We all know that high bounce rates are something no website owner wants to see. This is because bounce rate directly reflects your ability to engage a web surfer beyond your first page. If users are deflecting from your site without choosing to journey beyond the first or second page, chances are they’re not going to be influenced or buy what you’re putting out there. While there are many aspects of a website that can impact its bounce rate, speed has proven to be of utmost importance. Research shows that the average user expects a website to load in under 3 seconds, highlighting their desire for a more expedient web experience that doesn’t eat up their precious time.
That’s why increasing your site’s speed to help lower its bounce rate should be a key aspect of any website owner’s strategy. Let’s look at four key speed elements that you can implement into your website’s development and design.
1. Optimize page load time
Research shows that 53% of visitors will abandon a website if it takes more than three seconds to load. What’s the simple solution? Make it fast. Where does one start? Google has a fantastic tool called PageSpeed Insights that provides a detailed breakdown of how your website is performing. A score above 90 indicates your website is performing optimally and certainly better than the majority of sites out there. A lightning fast website platform technology is the easiest way to improve your Google PageSpeed score. If that’s not an option, try making changes recommended by Google to make your website faster.
2. Enhance the UX
Every website owner’s goal is to create an online presence that generates interest in what they’re offering. Unfortunately, this goal is often marred by a plethora of website features meant to give benefits to the owner but, in reality, are lowering the value delivered to visitors and, as a result, pushing them to leave. Bombarding people with ads, pop-up surveys, email subscribe buttons, or CTA-heavy features are just a few examples of elements that can impact a simple and efficient user experience. Understanding how each of these features directly impact your website can be difficult. That’s why there are speed-oriented vendors who provide out-of-the-box web design templates that prioritize UX. These templates capture a website’s core components without compromising the speed, quality, and overall experiences. The value of improving your UX is that you can potentially extend the user journey, with users spending more time on your pages, thereby reducing your bounce rate.
3. Optimize website media
Everybody wants to provide a rich and visually engaging experience to their visitors, but at what cost? Website media is a major contributor to memory consumption, forcing a website to run at a sluggish pace, and leading to a higher number of exits. To improve this, many experts will tell you to scale back on the media you’re using, which might make your website faster but often lowers the quality of the experience you’re trying to create. Taking the time to optimize each piece of media and understand how it will impact your site’s performance requires a lot of time and effort. Some website platforms are equipped with technology that automatically optimizes your website’s media. What’s even better is that they don’t limit the amount of media you want to include, making it easier to build your website without compromising the experience.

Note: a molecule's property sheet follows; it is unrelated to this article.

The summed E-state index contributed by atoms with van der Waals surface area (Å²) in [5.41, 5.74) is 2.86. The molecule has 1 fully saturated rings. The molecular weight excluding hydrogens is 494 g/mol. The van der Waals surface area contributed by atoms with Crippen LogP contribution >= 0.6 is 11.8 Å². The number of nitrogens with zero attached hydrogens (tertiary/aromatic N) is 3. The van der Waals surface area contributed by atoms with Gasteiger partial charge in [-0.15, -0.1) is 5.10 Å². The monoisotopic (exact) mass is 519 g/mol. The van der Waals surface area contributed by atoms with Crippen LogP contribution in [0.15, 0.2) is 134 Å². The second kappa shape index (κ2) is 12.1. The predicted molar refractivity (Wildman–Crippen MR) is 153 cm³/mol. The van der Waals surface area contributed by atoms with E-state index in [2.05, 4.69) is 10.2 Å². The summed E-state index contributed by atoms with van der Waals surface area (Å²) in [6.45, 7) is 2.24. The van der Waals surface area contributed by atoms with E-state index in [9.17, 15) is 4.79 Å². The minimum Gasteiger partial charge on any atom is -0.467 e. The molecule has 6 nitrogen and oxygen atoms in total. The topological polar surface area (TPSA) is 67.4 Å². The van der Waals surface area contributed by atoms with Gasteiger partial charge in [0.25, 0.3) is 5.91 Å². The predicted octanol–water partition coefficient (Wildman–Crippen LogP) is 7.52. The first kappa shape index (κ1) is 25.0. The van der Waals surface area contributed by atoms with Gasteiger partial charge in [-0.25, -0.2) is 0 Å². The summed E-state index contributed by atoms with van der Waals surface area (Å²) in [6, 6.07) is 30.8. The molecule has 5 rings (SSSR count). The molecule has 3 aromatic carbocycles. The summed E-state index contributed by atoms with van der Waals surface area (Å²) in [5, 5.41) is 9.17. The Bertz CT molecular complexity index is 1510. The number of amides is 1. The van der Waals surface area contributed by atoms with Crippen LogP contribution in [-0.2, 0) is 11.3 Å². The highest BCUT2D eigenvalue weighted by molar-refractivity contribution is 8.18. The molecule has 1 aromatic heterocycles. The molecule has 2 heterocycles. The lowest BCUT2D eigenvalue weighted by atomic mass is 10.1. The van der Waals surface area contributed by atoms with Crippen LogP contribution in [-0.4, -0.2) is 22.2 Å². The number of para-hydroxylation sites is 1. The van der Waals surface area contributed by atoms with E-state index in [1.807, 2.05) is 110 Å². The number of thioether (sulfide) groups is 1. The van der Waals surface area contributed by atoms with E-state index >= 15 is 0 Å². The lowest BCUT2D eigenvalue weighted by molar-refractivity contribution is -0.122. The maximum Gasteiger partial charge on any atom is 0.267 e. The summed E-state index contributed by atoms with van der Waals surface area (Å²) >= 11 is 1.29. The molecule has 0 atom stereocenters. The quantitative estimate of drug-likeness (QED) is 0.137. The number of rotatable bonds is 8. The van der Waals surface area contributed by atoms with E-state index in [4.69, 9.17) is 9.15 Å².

4. Make your page mobile-friendly
More than 70% of web traffic comes from mobile. ince mobile has become the medium for web surfing, it is just as important, if not more, to ensure the speed of your website’s mobile performance is optimized. One study in 2008 found that almost 25% of the top websites were not mobile-friendly. When your website doesn’t look good on mobile, users will leave. That’s why a website’s mobile experience must be prioritized from the onset and continuously monitored alongside its desktop counterpart. Implementing a design strategy or website technology that incorporates a mobile-first approach and enhances the mobile experience is guaranteed to pay dividends to website owners; reducing the bounce rates is one of these gains. Some design solutions to consider include using a platform that allows for responsive design, reducing “code bloat” (excess code that can weigh down your site), and as mentioned in the previous point, optimizing website media.
A website’s bounce rates are an important indicator of why they are not gaining traction in the marketplace or generating revenue. By leveraging some of these tactics, a website owner can lower their bounce rates and deliver an experience that meets the needs of their business and their users.